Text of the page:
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After reviewing all the data, Sandra concluded that a time standard was valuable to an organization, but that it needed to be defined by industry- and organization-specific factors. To find that sweet spot for her learning organization, Sandra recommended:

  • selecting an hour standard that is appropriate for her team’s processes, skill set, and culture
  • tracking the team or organization’s development hours
  • reviewing and revising the hour standard as needed.

For her specific organization, Sandra selected the ATD research as a starting point, but reduced those numbers by 50 percent for a learning revision and by 25 percent for a new learning initiative. That recommendation was made after considering her training teams’ familiarity with content, skill level of the team, use of templates, and a standard development process. Since accepting—and applying—these standards, Sandra’s team has been tracking their development hours to verify the baseline.
After a year of tracking, the initial findings show that across three completed learning initiatives the development team ended up taking 20 percent and 22.5 percent longer than their set standard on two of the projects. The increase was due to the incorporation of a new technology. More time was required because the team needed to determine where to incorporate the technology into the training content, and needed to collaborate with the vendor to pilot the technology. The third project’s development time was 30 percent faster than the training team's standard. The improved time was attributed to a tenured designer working on familiar ILT content.

Instead of completely revising the standards altogether, Sandra encourages her team to flex hours from the standard as needed to determine development timeline. More unknowns (for example, a new technology) will warrant an increase in hours from the standard. Conversely, the more knowns, such as the skills of the designer or use of a template, will decrease the hours.

Sandra’s final recommendations align with our 2018 suggestions for creating a standard that reflects a profile of the learning organization. Meanwhile, she also denotes team processes, skill sets, and culture as factors for the insurance industry.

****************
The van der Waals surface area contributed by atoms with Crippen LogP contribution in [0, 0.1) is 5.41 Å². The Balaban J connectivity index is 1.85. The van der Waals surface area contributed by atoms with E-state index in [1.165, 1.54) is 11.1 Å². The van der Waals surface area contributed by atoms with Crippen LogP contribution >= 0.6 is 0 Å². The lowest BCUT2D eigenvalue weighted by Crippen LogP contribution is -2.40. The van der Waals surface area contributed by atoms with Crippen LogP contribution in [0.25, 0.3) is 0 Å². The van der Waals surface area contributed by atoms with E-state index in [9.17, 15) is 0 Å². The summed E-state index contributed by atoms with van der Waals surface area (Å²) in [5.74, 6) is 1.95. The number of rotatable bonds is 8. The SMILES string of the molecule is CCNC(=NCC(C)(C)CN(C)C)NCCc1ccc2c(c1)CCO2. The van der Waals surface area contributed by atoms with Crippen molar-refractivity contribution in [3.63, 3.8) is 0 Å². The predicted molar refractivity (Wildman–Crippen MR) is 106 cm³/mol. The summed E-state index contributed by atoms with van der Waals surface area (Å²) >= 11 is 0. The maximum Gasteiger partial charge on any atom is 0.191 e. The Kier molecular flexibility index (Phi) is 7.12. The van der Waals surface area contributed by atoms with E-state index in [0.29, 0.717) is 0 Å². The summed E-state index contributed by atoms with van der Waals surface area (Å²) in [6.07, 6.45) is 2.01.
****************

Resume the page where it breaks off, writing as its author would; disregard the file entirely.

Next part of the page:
Showcase Highlights

Sandra’s work exemplifies a great starting point for her industry and organization. If you are feeling the urge to answer the “why” for your organization or industry, here are some prompts to assist you in getting started.

To develop industry guidelines, you want to think about finding a common ground from which all entities can work and use the data you collect. Consider the following:

  • What is a common length of time for training programs in your industry?
  • What delivery formats are common in your industry?
  • What level(s) of interaction are most commonly used in your industry?
  • What are common constraints (such as regulatory, shifting priorities, and so forth) in your industry that may play a part in developing a standard?
  • Does your industry rely on internal training departments, vendors, or a mix?
  • What methods are commonly used in your industry for estimating time for development?

To develop organization guidelines, you can modify the industry questions. Here are a few additional prompts:

  • What data is your organization currently collecting on its processes for developing learning?
  • Does your team know the average amount of time, money, and talent you need to generate a common learning initiative for your organization?
  • Does your team/department have a development tracking system or process that provides a view of the above factors? If yes, can the information be used to project necessary time, money, and talent to ensure the project kicks off with a strong foothold?
  • Do you have a profile of each team member on your L&D team? If yes, have you mapped the talents of the team to the most common demands placed on your department? If not, do you know the gaps, redundancies, and potential professional development needs of your team/team members?

As a final point, it’s important to define or operationalize your terms. For example, we made sure in our research that there was a clear definition of what the interaction levels meant. If you want good data, you will need to reduce the subjectivity within it.

What’s Your Case?

Maybe you are doing similar research that is organization specific. What does your case look like? Let’s keep the conversation going. To share your work, contact me at robyn@revolvesolutions.com.

About the Author
Robyn A. Defelice, PhD, has been a consultant and strategist in the learning and development field for over 18 years. She currently directs training initiatives for Revolve Solutions, a service-disabled veteran-owned small business.

She is also an adjunct professor teaching the art and science of instructional design and the management of L&D projects.

Her background ranges from startups, higher education, and state and government agencies to major health systems, insurance, and pharmaceuticals. She is also a geek for data that provides insight into the industry of creating and producing educational products.